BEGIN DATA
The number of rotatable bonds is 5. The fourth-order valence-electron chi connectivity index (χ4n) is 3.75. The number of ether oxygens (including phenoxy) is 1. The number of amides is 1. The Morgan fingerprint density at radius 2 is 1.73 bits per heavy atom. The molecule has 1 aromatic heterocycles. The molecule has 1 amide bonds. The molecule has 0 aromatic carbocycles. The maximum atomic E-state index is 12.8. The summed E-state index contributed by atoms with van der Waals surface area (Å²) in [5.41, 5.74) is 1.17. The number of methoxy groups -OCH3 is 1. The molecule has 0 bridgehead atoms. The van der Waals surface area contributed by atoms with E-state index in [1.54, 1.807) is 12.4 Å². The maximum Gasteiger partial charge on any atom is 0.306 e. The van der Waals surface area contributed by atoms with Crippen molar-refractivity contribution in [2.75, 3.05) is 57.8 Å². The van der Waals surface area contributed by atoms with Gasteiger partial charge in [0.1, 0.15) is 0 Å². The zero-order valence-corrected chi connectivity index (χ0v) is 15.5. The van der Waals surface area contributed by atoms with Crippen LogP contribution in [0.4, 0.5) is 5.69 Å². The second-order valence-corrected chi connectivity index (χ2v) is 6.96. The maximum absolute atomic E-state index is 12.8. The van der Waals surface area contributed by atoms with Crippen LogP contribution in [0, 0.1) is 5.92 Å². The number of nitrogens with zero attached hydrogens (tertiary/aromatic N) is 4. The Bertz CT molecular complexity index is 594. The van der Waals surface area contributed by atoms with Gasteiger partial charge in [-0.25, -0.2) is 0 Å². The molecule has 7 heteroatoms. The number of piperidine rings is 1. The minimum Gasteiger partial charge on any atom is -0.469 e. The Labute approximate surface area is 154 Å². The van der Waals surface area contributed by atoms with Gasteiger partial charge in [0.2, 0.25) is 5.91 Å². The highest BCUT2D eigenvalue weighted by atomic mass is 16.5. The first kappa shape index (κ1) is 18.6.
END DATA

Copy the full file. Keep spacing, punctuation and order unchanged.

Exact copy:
The number of rotatable bonds is 5. The fourth-order valence-electron chi connectivity index (χ4n) is 3.75. The number of ether oxygens (including phenoxy) is 1. The number of amides is 1. The Morgan fingerprint density at radius 2 is 1.73 bits per heavy atom. The molecule has 1 aromatic heterocycles. The molecule has 1 amide bonds. The molecule has 0 aromatic carbocycles. The maximum atomic E-state index is 12.8. The summed E-state index contributed by atoms with van der Waals surface area (Å²) in [5.41, 5.74) is 1.17. The number of methoxy groups -OCH3 is 1. The molecule has 0 bridgehead atoms. The van der Waals surface area contributed by atoms with E-state index in [1.54, 1.807) is 12.4 Å². The maximum Gasteiger partial charge on any atom is 0.306 e. The van der Waals surface area contributed by atoms with Crippen molar-refractivity contribution in [2.75, 3.05) is 57.8 Å². The van der Waals surface area contributed by atoms with Gasteiger partial charge in [0.1, 0.15) is 0 Å². The zero-order valence-corrected chi connectivity index (χ0v) is 15.5. The van der Waals surface area contributed by atoms with Crippen LogP contribution in [0.4, 0.5) is 5.69 Å². The second-order valence-corrected chi connectivity index (χ2v) is 6.96. The maximum absolute atomic E-state index is 12.8. The van der Waals surface area contributed by atoms with Crippen LogP contribution in [0, 0.1) is 5.92 Å². The number of nitrogens with zero attached hydrogens (tertiary/aromatic N) is 4. The Bertz CT molecular complexity index is 594. The van der Waals surface area contributed by atoms with Gasteiger partial charge in [-0.25, -0.2) is 0 Å². The molecule has 7 heteroatoms. The number of piperidine rings is 1. The minimum Gasteiger partial charge on any atom is -0.469 e. The Labute approximate surface area is 154 Å². The van der Waals surface area contributed by atoms with Gasteiger partial charge in [0.2, 0.25) is 5.91 Å². The highest BCUT2D eigenvalue weighted by atomic mass is 16.5. The first kappa shape index (κ1) is 18.6.